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Does Your Recruiting Process Match Your “Fun” Corporate Culture?

Does Your Recruiting Process Match Your "Fun" Corporate Culture?How fun is your recruiting process? Not for you, but the applicant. If your organization boasts a fun work environment and encourages new hires to have a sense of humour, then shouldn’t you demonstrate that as a company while recruiting them?

Before going any further, let’s clarify that not every organization wants to have that fun, Silicone Valley-style corporate culture with ping pong tables. We all have different definitions of “fun” and to different degrees, and some organizations prefer to define their corporate cultures in other ways. Today, we’re going to provide some tips on where you can inject fun and humour, on any level, into your recruiting process.

Careers Page

The Careers Page on your website is the first place a job seeker goes to learn about your company before applying. It needs to reflect your culture. A common technique many HR departments already use on this page is interviews, either written or video, with current employees. You can continue to do this, and add lighter elements into the interview. For example, ask them to tell their favourite joke, their weirdest experience while with the company, or any other out-of-the-ordinary question. The way people dress and what’s happening in the background of a picture or video will also give an idea as to the company’s culture.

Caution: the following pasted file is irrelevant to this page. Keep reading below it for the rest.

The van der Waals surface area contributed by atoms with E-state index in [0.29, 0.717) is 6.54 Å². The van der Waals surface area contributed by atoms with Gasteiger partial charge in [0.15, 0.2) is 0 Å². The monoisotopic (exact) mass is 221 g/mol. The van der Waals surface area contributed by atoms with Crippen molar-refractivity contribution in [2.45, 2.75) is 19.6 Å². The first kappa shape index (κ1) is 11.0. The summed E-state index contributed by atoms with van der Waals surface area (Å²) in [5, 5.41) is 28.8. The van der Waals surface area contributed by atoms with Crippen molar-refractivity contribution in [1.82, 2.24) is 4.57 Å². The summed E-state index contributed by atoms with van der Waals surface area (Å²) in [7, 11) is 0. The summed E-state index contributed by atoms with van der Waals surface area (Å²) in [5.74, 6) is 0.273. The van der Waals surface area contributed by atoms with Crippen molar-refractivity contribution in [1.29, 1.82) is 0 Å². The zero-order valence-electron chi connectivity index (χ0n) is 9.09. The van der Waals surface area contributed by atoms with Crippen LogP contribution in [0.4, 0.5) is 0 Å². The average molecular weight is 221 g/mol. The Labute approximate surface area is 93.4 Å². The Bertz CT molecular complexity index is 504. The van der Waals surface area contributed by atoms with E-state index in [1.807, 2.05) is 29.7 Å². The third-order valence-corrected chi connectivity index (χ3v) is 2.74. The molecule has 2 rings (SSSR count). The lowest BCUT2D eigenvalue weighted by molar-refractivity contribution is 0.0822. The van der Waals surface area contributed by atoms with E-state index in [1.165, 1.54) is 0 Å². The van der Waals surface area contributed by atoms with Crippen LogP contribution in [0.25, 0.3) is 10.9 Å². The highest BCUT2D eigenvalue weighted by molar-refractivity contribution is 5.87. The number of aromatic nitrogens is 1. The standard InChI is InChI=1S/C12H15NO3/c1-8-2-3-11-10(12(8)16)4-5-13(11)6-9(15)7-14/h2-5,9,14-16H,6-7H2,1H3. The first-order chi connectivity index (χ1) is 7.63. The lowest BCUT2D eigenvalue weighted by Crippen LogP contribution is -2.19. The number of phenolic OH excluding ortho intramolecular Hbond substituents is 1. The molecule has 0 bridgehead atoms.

Job Descriptions

If you search through job descriptions on Indeed, you’ll notice that very few of them have that “fun” element to them. Most, at best, have a standard company boilerplate, followed by a description of the role and the requirements work in that role. That doesn’t scream “fun corporate culture.” Try including a few off-the-wall responsibilities or make light of the position’s stereotypes (make sci-fi references in a developer post, or comment on the accounting department’s obsession with being organized). You may also add some graphics, comics or memes.

Job Interview

Do not hire a stand-up comic to run a job interview, unless you plan to film it and make the next viral video on YouTube. ¬†Your top priority in the interview is to evaluate the candidate and their skills, so it needs to stay relatively serious, but you do have some opportunities to stand out. Interviewers have a habit of going on a power trip, trying to intimidate candidates and make them sweat — why? Keep the conversation light and add a subtle joke here and there. You may choose to evaluate how they react or respond to your jokes, but most candidates will remain conservative as opposed to exposing their natural wit. A couple quirky questions will also soften the mood and give you a chance to learn about the candidate’s creativity.

A Few Words of Caution

Comedy is a tricky thing. If you’re not funny, you come off as cheesy or offensive. Understand where to draw the line and run ideas by other team members, before causing damage to your company’s reputation. Also, it goes without saying, but take note as to where the fun should be minimal. For example, the first phone interview, salary negotiations, and the first-day policy review all need to remain serious and professional.

How can you spruce up your recruiting process so it better matches your corporate culture? Do you have an ideas you’d like to share with our readers? Please share them in the comments below.

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